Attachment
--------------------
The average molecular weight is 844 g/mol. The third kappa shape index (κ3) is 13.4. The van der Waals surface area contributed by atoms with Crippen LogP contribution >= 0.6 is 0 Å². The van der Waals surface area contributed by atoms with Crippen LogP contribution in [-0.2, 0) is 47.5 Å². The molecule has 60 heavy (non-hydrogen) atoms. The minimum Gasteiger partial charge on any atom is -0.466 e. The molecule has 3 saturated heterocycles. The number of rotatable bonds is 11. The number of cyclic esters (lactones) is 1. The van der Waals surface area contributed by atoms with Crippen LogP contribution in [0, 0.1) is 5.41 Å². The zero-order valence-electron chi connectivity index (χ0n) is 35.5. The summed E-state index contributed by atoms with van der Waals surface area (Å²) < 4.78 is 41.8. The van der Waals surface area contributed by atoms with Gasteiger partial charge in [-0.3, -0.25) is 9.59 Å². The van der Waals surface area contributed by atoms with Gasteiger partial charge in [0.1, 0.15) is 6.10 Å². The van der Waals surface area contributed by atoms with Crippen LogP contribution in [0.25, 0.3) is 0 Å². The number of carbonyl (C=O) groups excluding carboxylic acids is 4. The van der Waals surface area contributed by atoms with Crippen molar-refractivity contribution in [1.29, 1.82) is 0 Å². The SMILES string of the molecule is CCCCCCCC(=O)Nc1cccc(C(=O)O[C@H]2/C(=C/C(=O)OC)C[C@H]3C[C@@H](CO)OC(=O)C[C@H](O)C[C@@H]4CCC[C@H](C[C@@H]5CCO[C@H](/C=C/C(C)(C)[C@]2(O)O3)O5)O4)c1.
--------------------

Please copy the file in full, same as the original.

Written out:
The average molecular weight is 844 g/mol. The third kappa shape index (κ3) is 13.4. The van der Waals surface area contributed by atoms with Crippen LogP contribution >= 0.6 is 0 Å². The van der Waals surface area contributed by atoms with Crippen LogP contribution in [-0.2, 0) is 47.5 Å². The molecule has 60 heavy (non-hydrogen) atoms. The minimum Gasteiger partial charge on any atom is -0.466 e. The molecule has 3 saturated heterocycles. The number of rotatable bonds is 11. The number of cyclic esters (lactones) is 1. The van der Waals surface area contributed by atoms with Crippen LogP contribution in [0, 0.1) is 5.41 Å². The zero-order valence-electron chi connectivity index (χ0n) is 35.5. The summed E-state index contributed by atoms with van der Waals surface area (Å²) < 4.78 is 41.8. The van der Waals surface area contributed by atoms with Gasteiger partial charge in [-0.3, -0.25) is 9.59 Å². The van der Waals surface area contributed by atoms with Gasteiger partial charge in [0.1, 0.15) is 6.10 Å². The van der Waals surface area contributed by atoms with Crippen LogP contribution in [0.25, 0.3) is 0 Å². The number of carbonyl (C=O) groups excluding carboxylic acids is 4. The van der Waals surface area contributed by atoms with Crippen molar-refractivity contribution in [1.29, 1.82) is 0 Å². The SMILES string of the molecule is CCCCCCCC(=O)Nc1cccc(C(=O)O[C@H]2/C(=C/C(=O)OC)C[C@H]3C[C@@H](CO)OC(=O)C[C@H](O)C[C@@H]4CCC[C@H](C[C@@H]5CCO[C@H](/C=C/C(C)(C)[C@]2(O)O3)O5)O4)c1.